Wednesday, March 14, 2018

When Your Own Peers Reject You...

Tzohar founder and leader, Rabbi David Stav
Sometimes I wonder about the real motivations of prominent people that do good things. I have always thought Rabbi David Stav had shaken up the Chief Rabbinate of Israel for entirely unselfish altruistic reasons. Not that I have necessarily changed my mind about him. But at this point, I am just not sure. There are some rabbis that have raised questions about his motivation.

I am not talking about Charedi rabbis. I am talking about Religious Zionist rabbis. The issue at hand is Tzohar, a rabbinic organization founded and led by Rabbi Stav for what he says are idealistic reasons. Reasons I agree with. Such as making Jewish life easier for secular Israelis that have had bad experiences with the Israeli Chief Rabbinate. (Hereafter referred to as the Rabbanut.) 

Tzohar has taken a much more sympathetic albeit still Halachic approach to secular Jews and has tried to better and more quickly accommodate their needs. A noble goal. But there are other considerations that might undermine those good intentions - making things much worse than they are now.

Which brings up Tzohar. Rabbi Stav has tackled a situation badly in need of repair: The state of Rabbanut Kashrus supervision. Stories of corrupt Mashgichim (Kashrus supervisors) abound. With the claim of enhanced supervision, ethics, and standards, Tzohar has responded by creating its own Kashrus agency. Which certifies eating establishments without Rabbanut approval or participation.

This has understandably angered the Rabbanut. Which has been granted (by the government - since the very beginning of the State) exclusive control over all things religious. Not the least of which is Kashrus supervision. That means that any organization that wants to offer Kashrus supervision services - must do so under the authority of the Rabbanut. The creation of Tzohar undermines that mandate using loopholes to skirt Israeli law.

I saw this as an improvement in Kashrus supervision so desperately needed in the holy land. But I also understood that it undermines the Rabbanut as the sole governing agency of things religious. Which is why I argued that ultimately they should work together to upgrade Kashrus standards under one banner. The one that is duly authorized by the State: The Rabbanut.

As noted here many times, I am not one of those who wants to see the Rabbanut destroyed. If Israel is going to be a Jewish State it is the Rabbanut that should be defining what that means and setting the standards. There cannot be competing forces, no matter how sincere and ethical they may be. That would undermine the entire process and lead to chaos. Judaism must be defined by Halacha first and practicality second.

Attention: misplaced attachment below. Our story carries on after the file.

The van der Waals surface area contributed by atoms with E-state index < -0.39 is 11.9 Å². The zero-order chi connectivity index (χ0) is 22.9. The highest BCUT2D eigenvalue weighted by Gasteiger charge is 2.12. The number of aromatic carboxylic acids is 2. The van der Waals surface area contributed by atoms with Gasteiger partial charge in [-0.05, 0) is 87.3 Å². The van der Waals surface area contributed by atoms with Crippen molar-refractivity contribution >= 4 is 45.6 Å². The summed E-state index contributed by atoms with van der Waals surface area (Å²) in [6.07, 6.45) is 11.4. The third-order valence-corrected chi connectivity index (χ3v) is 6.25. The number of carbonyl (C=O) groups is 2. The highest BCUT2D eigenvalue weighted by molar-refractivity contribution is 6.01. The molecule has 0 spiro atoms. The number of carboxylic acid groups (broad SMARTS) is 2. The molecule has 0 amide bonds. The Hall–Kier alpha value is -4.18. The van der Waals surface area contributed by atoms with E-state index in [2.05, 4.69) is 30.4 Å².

In a State where the majority are not fully observant, that requires the wisdom to navigate the path of compromise without undermining Halacha. Israel’s founding fathers recognized that and wisely created one governing body for that purpose: The Rabbanut.

But as also noted, the Rabbanut has a history of corruption.  A Tzohar created in order to force corruption out of the Rabbanut  would have been the right move. Becoming an independent entity that competes with the Rabbanut and whose goal might actually be to replace it - is not. When I spoke with officials of Tzohar last fall, my impression was that they actually work with the Rabbanut on many issues and do not wish to replace them.

Where does the truth lie?

It appears it might just be the latter. From ArutzSheva
Senior religious Zionist rabbis met with Chief Rabbi of Israel David Lau on Sunday to discuss their concern about an alternative Kashrut certification authority initiated by the Tzohar Zionist rabbinical organization, a move seen as undermining the Chief Rabbinate's authority in Israel.
The four venerable leading rabbis are the Dean of Yeshivat Or Etzion and head of the Bnei Akiva yeshiva high school network, Rabbi Chaim Druckman, Dean of the Beit El Yeshiva Rabbi Zalman Melamed, Rabbi of Kiryat Shmona Rabbi Tzfania Drori, and retired Chief Rabbi of Ramat Gan Rabbi Yaakov Ariel…
Rabbi Yaakov Ariel argued it would be forbidden to eat in a place supervised by Tzohar's kashrut project. 
What about Rabbi Stav's motives? Here is what Shas MK Michale Malchieli said: 
"Today it was again proven that at the head of the Tzohar organization are people who have not yet succeeded in accepting the fact that they lost the elections for Chief Rabbi of Israel. Instead of accepting the electorate's opinion, they oppose the Rabbinate through all kinds of odd and delusional ventures. 
That could easily be attributed to partisan politics. Charedi leaders want more control over religious matters and have in recent years gained much greater influence in Rabbanut decisions. (All while  rejecting its authority over anything Charedi). But when your own peers start questioning you and rejecting what you’ve done, I start wondering about the entire enterprise. And wondering what its real motives are. 

I have not seen any reaction from Rabbi Stav or Tzohar. It will be interesting to see how they will respond. Until then, I would not rely on their Hashgacha. Not with that kind of opposition - no matter how meticulous they may be.